Four-Year-Old & Up Female

1. Royal Delta
2. Groupie Doll
3. Include Me Out


As it usually does, just as in the juvenile categories, the sprint division usually comes down to the championship event. This year’s certainly did, as there was an early season leader vs. the budding champion of fall.

Now if one were to invoke what I would term the Dr. Fager rule, Shackleford is a very deserving sprint candidate, after all, the G2 Churchill Downs Handicap and the storied G1 Met Mile are both one-turn events.

Of course, if the G1 Clark were added for class points, there you have it. In the modern era, however, the thought is that there should be one championship win at 6 furlongs, America’s dominant sprint distance. I can’t say that I disagree.

Three-Year-Old & Up Sprinter, Male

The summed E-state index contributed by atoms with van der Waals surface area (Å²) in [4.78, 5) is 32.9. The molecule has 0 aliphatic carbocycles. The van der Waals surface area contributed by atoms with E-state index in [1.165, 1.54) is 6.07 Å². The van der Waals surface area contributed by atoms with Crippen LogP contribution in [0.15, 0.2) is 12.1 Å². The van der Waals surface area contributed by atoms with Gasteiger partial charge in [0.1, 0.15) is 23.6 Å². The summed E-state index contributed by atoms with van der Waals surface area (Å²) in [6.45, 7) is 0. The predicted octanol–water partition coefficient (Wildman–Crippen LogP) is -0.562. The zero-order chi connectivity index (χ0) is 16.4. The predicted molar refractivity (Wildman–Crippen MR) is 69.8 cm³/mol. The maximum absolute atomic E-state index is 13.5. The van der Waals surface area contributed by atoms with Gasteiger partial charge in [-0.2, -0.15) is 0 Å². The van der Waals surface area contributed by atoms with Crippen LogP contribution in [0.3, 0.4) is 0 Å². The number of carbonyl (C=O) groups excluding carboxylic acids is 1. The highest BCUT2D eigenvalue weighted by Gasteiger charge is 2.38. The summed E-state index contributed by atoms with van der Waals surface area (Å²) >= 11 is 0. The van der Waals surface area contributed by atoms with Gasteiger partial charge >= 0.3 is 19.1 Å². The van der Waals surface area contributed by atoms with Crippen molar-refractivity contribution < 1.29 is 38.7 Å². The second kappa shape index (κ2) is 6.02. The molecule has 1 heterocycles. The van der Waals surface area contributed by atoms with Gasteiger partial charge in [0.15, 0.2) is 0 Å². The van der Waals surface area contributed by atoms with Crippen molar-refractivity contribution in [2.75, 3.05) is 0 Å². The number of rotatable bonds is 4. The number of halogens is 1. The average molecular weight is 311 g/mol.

1. Trinniberg
2. The Lumber Guy
3. Shackleford


As for the female sprinter of 2012, it’s no-brainer, Part II. In fact, had Groupie Doll won her fourth G1 of the season—the most by an American runner this year—against males in the Cigar Mile should would have received support for Horse of the Year, at least on my ballot.

The runnerup battle had to be closer, obviously, the late season surge of our third place finisher giving up some pause, albeit not for very long.

Three-Year-Old & Up, Female

1. Groupie Doll
2. Contested
3. Dust And Diamonds


In any other season, three Grade 1 victories, including one at the popular American distance, one at the classic distance and a third at the European classic distance within a 4-for-7 slate would be an automatic at the top.

Of course, that’s not the case this year given the dominant victories posted by Wise Dan, albeit none around two turns. We relented on a runnerup finish, taking his dominance over Point Of Entry, the biggest “loser” on the Breeders’ Cup program.